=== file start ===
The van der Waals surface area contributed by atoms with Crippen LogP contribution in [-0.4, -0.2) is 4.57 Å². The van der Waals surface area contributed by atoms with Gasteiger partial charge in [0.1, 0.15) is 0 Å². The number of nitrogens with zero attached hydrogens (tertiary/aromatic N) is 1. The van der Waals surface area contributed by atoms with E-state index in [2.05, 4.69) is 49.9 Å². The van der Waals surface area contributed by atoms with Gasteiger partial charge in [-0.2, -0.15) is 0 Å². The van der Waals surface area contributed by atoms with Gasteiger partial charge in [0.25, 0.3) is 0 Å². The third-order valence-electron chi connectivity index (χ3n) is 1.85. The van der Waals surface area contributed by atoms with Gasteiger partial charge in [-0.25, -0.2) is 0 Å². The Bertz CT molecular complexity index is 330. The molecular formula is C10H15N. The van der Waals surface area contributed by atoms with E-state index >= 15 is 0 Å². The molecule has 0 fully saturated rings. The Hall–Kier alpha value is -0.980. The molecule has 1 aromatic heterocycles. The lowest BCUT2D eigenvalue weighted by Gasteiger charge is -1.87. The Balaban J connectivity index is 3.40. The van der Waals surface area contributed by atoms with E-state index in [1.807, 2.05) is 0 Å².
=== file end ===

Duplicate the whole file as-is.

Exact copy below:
The van der Waals surface area contributed by atoms with Crippen LogP contribution in [-0.4, -0.2) is 4.57 Å². The van der Waals surface area contributed by atoms with Gasteiger partial charge in [0.1, 0.15) is 0 Å². The number of nitrogens with zero attached hydrogens (tertiary/aromatic N) is 1. The van der Waals surface area contributed by atoms with E-state index in [2.05, 4.69) is 49.9 Å². The van der Waals surface area contributed by atoms with Gasteiger partial charge in [-0.2, -0.15) is 0 Å². The van der Waals surface area contributed by atoms with Gasteiger partial charge in [0.25, 0.3) is 0 Å². The third-order valence-electron chi connectivity index (χ3n) is 1.85. The van der Waals surface area contributed by atoms with Gasteiger partial charge in [-0.25, -0.2) is 0 Å². The Bertz CT molecular complexity index is 330. The molecular formula is C10H15N. The van der Waals surface area contributed by atoms with E-state index >= 15 is 0 Å². The molecule has 0 fully saturated rings. The Hall–Kier alpha value is -0.980. The molecule has 1 aromatic heterocycles. The lowest BCUT2D eigenvalue weighted by Gasteiger charge is -1.87. The Balaban J connectivity index is 3.40. The van der Waals surface area contributed by atoms with E-state index in [1.807, 2.05) is 0 Å².